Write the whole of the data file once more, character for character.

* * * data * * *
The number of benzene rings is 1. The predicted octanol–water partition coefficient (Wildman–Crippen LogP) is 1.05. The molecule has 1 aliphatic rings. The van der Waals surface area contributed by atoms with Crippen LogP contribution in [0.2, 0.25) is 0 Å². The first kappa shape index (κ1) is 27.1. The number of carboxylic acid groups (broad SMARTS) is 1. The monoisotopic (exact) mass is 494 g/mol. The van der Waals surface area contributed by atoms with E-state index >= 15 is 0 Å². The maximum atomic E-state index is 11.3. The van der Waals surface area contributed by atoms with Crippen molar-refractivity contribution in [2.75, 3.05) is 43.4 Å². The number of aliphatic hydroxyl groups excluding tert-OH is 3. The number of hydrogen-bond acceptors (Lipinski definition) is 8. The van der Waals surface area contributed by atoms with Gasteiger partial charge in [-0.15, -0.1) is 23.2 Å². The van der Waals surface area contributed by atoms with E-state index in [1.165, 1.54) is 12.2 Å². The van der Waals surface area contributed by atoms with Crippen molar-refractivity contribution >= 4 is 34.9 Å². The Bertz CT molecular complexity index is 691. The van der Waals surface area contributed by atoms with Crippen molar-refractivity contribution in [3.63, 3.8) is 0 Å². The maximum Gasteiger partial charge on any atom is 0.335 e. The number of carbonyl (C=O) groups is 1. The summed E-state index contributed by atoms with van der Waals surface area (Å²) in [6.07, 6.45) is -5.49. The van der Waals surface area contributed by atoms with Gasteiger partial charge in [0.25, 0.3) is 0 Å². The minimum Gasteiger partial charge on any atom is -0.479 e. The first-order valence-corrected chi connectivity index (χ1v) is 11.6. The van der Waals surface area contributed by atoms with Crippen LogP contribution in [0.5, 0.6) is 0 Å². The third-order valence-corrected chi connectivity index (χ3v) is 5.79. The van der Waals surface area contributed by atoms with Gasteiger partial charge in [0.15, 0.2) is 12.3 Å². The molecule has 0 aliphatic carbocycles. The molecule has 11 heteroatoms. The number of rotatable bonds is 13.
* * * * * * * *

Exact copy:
The number of benzene rings is 1. The predicted octanol–water partition coefficient (Wildman–Crippen LogP) is 1.05. The molecule has 1 aliphatic rings. The van der Waals surface area contributed by atoms with Crippen LogP contribution in [0.2, 0.25) is 0 Å². The first kappa shape index (κ1) is 27.1. The number of carboxylic acid groups (broad SMARTS) is 1. The monoisotopic (exact) mass is 494 g/mol. The van der Waals surface area contributed by atoms with E-state index >= 15 is 0 Å². The maximum atomic E-state index is 11.3. The van der Waals surface area contributed by atoms with Crippen molar-refractivity contribution in [2.75, 3.05) is 43.4 Å². The number of aliphatic hydroxyl groups excluding tert-OH is 3. The number of hydrogen-bond acceptors (Lipinski definition) is 8. The van der Waals surface area contributed by atoms with Gasteiger partial charge in [-0.15, -0.1) is 23.2 Å². The van der Waals surface area contributed by atoms with E-state index in [1.165, 1.54) is 12.2 Å². The van der Waals surface area contributed by atoms with Crippen molar-refractivity contribution >= 4 is 34.9 Å². The Bertz CT molecular complexity index is 691. The van der Waals surface area contributed by atoms with Crippen molar-refractivity contribution in [3.63, 3.8) is 0 Å². The maximum Gasteiger partial charge on any atom is 0.335 e. The number of carbonyl (C=O) groups is 1. The summed E-state index contributed by atoms with van der Waals surface area (Å²) in [6.07, 6.45) is -5.49. The van der Waals surface area contributed by atoms with Gasteiger partial charge in [0.25, 0.3) is 0 Å². The minimum Gasteiger partial charge on any atom is -0.479 e. The first-order valence-corrected chi connectivity index (χ1v) is 11.6. The van der Waals surface area contributed by atoms with Crippen LogP contribution in [0.5, 0.6) is 0 Å². The third-order valence-corrected chi connectivity index (χ3v) is 5.79. The van der Waals surface area contributed by atoms with Gasteiger partial charge in [0.15, 0.2) is 12.3 Å². The molecule has 0 aliphatic carbocycles. The molecule has 11 heteroatoms. The number of rotatable bonds is 13.